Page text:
Go to HHH home page.
Smart Politics
 


Schizophrenic Electorates or Short Obama Coattails? D/R Split Ticket Voting in 2012

Bookmark and Share

Connecticut, Michigan, Nevada, Virginia, and Wisconsin are five of 18 states never to split their ticket by voting for a Democratic presidential nominee and a Republican U.S. Senate candidate in the same cycle

barackobama05.jpgIn Florida, Republican U.S. Senate nominee Connie Mack was recently quoted as saying, "If Mitt Romney wins, I win. If I win, Mitt Romney wins."

Of course, Mack's statement ignores the possibility of split-ticket voting in his state's electorate.

In fact, in Florida, Democrats have been elected to the U.S. Senate four times during cycles in which the state cast its Electoral College votes for the Republican presidential nominee, including twice in the last 20 years: 1928, 1956, 1992, and 2000.

Still, split-ticket voting has been more the exception than the rule since the introduction of popular vote U.S. Senate contests nearly 100 years ago with statewide electorates voting for different political parties in presidential and U.S. Senate races just 244 out of 829 instances, or 29.4 percent of the time.

Due in part to a lingering Democratic stronghold in state politics in the South, it has been nearly twice as likely for a Republican presidential nominee to win a state alongside a Democratic senate candidate (152 instances, 18.3 percent) than vice-versa (79, 9.5 percent).

However, this November could see as many as six states vote a Republican into the U.S. Senate with Barack Obama still victorious at the top of the ticket.

A Smart Politics analysis finds five of these states could thus tally a D/R split-ticket vote in presidential and senate races for the first time since the introduction of direct vote senate contests nearly 100 years ago: Connecticut, Michigan, Nevada, Virginia, and Wisconsin.

To date, voters in 18 states have never split their ticket by casting their ballots for a Democratic presidential nominee and a Republican for the U.S. Senate in the same cycle.

Thirteen of these states hold senate contests this November: Arizona, Connecticut, Indiana, Michigan, Mississippi, Montana, Nevada, Texas, Utah, Virginia, West Virginia, Wisconsin, and Wyoming.

(Alaska, Alabama, Louisiana, North Carolina, and South Carolina do not have senate contests this cycle).

Of the 13 states listed above, five will overwhelmingly back Mitt Romney in two months, thus continuing their streak for at least another four years: Mississippi, Texas, Utah, West Virginia, and Wyoming.

Over the remaining eight states, Romney currently enjoys a comfortable double-digit lead in three of them: Arizona, Indiana, and Montana.

Republicans have a good chance to claim these three U.S. Senate seats, but it is unlikely that Barack Obama will come back to win at the the top of the ticket.

(And, if Obama does carry these GOP-leaning states, it would almost certainly mean the Democratic U.S. Senate nominee would also prevail).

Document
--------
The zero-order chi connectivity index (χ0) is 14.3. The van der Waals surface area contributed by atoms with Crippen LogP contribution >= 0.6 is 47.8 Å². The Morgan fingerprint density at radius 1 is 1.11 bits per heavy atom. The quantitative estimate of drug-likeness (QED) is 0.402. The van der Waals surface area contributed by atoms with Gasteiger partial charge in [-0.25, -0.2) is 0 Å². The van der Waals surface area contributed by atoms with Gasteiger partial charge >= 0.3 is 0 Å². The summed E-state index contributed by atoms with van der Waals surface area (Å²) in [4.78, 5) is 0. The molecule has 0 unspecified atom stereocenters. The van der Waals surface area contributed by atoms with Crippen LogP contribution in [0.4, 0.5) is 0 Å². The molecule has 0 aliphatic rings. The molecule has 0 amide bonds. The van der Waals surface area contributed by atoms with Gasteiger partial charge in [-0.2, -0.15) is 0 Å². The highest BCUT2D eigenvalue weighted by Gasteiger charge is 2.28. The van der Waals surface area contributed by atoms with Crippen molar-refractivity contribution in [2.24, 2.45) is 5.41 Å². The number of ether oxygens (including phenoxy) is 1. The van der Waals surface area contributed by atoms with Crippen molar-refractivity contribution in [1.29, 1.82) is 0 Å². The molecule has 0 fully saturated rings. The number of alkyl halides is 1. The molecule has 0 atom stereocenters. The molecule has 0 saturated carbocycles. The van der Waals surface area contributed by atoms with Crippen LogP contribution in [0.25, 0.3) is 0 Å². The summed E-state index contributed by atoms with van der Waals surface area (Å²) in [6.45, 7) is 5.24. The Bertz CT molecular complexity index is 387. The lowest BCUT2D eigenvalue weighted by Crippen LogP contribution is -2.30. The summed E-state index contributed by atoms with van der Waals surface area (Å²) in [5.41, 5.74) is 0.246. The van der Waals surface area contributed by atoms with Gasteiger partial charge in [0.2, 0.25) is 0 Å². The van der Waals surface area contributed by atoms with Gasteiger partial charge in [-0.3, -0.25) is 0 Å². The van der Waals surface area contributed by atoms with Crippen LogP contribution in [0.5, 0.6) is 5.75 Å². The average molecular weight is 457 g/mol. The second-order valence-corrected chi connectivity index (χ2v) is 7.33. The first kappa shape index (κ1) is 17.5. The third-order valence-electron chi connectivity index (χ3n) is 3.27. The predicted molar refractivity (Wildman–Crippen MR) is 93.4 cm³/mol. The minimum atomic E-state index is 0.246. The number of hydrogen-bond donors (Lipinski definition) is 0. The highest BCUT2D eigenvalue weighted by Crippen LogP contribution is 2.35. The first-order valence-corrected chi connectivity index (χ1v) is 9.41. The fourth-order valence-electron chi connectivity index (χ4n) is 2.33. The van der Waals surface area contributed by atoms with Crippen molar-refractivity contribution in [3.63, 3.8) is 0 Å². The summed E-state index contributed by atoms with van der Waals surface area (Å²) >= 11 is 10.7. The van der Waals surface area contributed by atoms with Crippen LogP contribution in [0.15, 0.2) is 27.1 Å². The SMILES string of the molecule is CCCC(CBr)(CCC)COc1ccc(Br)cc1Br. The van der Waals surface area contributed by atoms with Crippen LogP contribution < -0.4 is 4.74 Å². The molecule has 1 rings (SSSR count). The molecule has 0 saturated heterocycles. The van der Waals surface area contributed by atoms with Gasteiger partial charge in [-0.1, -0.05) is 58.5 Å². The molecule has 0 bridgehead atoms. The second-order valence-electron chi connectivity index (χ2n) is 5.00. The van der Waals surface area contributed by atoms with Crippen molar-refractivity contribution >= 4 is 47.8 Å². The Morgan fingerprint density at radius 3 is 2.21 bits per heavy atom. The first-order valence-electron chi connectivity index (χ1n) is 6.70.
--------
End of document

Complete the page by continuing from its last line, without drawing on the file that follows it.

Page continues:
That leaves five states to accomplish what has heretofore been impossible over the past century: a schizophrenic electorate that splinters Democratic at the top of the ticket and Republican just below: Connecticut, Michigan, Nevada, Virginia, and Wisconsin.

The outcomes in Michigan's statewide federal elections are perhaps most closely tied to one another and thus least likely to see a split ticket result among these five states.

Michigan's pronounced Democratic tilt in recent cycles has nearly evaporated in both statewide races, with Romney pulling into a tie with Obama in a recent Mitchell Research poll and trailing the president by low single digits in the latest survey by EPIC-MRA.

The Mitchell poll also found Republican challenger Pete Hoekstra up one point on two-term Democratic incumbent Debbie Stabenow in a race she had been leading by double digits in most surveys through July.

In Connecticut, there has been significant buzz of late not only with the possibility of Republicans picking up a senate seat on GOP nominee Linda McMahon's second go-around, but also with Romney making waves and closing the gap to single digits in several recent polls.

The most likely scenario is still a Democratic win in Connecticut with the senate race probably a toss-up at this point, meaning there is a decent chance the state will split its ticket D/R for the first time in state history this November.

In Nevada, Obama has clung to small single-digit leads throughout the year while one-term Republican U.S. Senate incumbent Dean Heller has demonstrated a comparable advantage over Democratic U.S. Representative Shelley Berkley.

Shifting demographics have helped Obama keep Nevada's Electoral College votes in play, even as high unemployment rates continue to plague the Silver State.

In Virginia, the Real Clear Politics average of recent polls in both the presidential and senate races give the Democrats a miniscule 0.6-point edge in both.

Like in Connecticut and Wisconsin, Virginia has an open seat contest with former Democratic Governor Tim Kaine and former Republican Governor and U.S. Senator George Allen each hoping for their party's candidate to get a boost at the top of the ticket to help them eke out a narrow victory.